Welcome

Foreword: Envisioning a Sustainable Internet
Maddie Stone

Letter from the Editors
Michelle Thorne and Chris Adams

Designing Branch: Sustainable Interaction Design Principles
Tom Jarrett

Solarpunk and Other Speculative Futures

One Vision, One World. Whose World Then?
Vândria Borari and Camila Nobrega

The Museum of the Fossilized Internet
Gabi Ivens, Joana Moll and Michelle Thorne

Today Google Stops Funding Climate Change Deniers
Extinction Rebellion NYC

Repairing Our Relationship with Technology
Janet Gunter

Critical Art and Carbon Aware Design

The Hidden Life of an Amazon User
Joana Moll

Don’t Press Snooze: Design in a Crisis
Alexandra Deschamps-Sonsino

Design for Carbon-Aware Digital Experiences
Lu Ye

Signal: A Poem
Taylor Rowe

Sustainable Web Craft

10 Rules for Building a Low-Impact Website
Jesper Hyldahl Fogh

Sustainability in Software Engineering
Bill Johnson

Reflections on Running a Sustainable Digital Agency
Tom Greenwood

Hands-On Sustainable Web Design
Laurent Devernay

AI Promises and Perils

AI and Climate Change: The Promise, the Perils and Pillars for Action
Eirini Maliaraki

Alexa, Save the Planet
Brett Gaylor

Climate Action in Tech

Seeing Black and Green in Tech
Melissa Hsiung

If I am a Techie, How Can I Help Solve Climate Change?
Kamal Kapadia

Policy and Advocacy

The Story is a Forest: How to Talk About Climate Change
Christine LaRiviere

When Policy Responds to Reality: Transformative Policy Futures
Chenai Chair

Interconnected: Sustainability on the Agenda
Michael J. Oghia

About Branch

Unknown grid intensity

Letter from the Editors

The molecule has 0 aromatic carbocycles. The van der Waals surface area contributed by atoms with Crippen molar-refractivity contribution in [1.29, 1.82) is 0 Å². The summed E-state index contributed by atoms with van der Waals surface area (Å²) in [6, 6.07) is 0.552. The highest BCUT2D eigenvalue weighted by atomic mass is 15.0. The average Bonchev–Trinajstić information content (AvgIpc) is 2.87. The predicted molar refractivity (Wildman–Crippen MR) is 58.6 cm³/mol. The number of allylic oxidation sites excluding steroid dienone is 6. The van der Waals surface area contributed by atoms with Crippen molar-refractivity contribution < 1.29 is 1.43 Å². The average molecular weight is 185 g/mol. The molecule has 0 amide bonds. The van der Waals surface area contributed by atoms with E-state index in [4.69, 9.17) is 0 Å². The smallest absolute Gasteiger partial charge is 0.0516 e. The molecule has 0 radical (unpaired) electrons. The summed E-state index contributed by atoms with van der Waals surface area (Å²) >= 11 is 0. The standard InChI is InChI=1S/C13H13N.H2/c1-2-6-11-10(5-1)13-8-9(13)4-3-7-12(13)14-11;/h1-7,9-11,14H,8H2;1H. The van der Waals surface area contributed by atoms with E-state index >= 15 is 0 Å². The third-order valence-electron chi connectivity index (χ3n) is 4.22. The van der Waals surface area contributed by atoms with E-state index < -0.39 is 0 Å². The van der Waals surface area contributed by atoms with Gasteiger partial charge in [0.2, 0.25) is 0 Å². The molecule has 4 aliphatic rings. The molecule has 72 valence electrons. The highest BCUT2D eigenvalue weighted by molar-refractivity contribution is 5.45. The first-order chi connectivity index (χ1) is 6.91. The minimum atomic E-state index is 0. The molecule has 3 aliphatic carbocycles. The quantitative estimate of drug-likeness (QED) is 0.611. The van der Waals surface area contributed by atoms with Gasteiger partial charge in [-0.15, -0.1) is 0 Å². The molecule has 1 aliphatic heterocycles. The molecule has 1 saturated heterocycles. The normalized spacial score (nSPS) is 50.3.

A page from the 1901 issue of Shin-Bijutsukai, a Japanese design magazine
A page from the 1901 issue of Shin-Bijutsukai, a Japanese design magazine | Public Domain Review

We believe that the internet must serve our collective liberation and ecological sustainability. We want the internet to help us dismantle the power structures that delay climate action and for the internet itself to become a positive force for climate justice.

Branch magazine is a space for personal reflection, critical engagement with technology and internet economics, as well as experimentation and storytelling. It is an online magazine written by and for people who dream of a sustainable and just internet. 


Creating change requires all kinds of practices—art and design, professional development, civic participation, policy and advocacy, imagination and positive visions for our future. This magazine is our small attempt to gather what inspires and challenges us and to publish that in the open. 

We invited 25 wonderful people to share how they understand the climate impact of technology and how we might change it for the better. In this magazine, you will hear from internet professionals—developers, designers, managers, executives, educators, policymakers, funders and artists—describe how they are greening their daily professional practice. You will see that there are very direct actions, such as switching computation to run on renewables. Yet there are deeper, systemic ways to green the internet that you will also find described here, and it is this practice that we seek to cultivate.  

For deeper change to happen, internet professionals must understand the underlying structural issues of the climate crisis and its inequalities. We must go beyond tech solutionism and towards intersectional climate justice work. We strive to connect sustainability to root causes and to inequalities experienced at different intersections—gender, race, class, ability, and so on. 

Going forward we see the need to more develop interdisciplinary practices and tools for greening the internet. Mentorship and collaboration play a key role, as does supporting technologists on their climate journeys and closing the gaps in climate justice and digital rights efforts. 

The Making of Branch: GOLD principles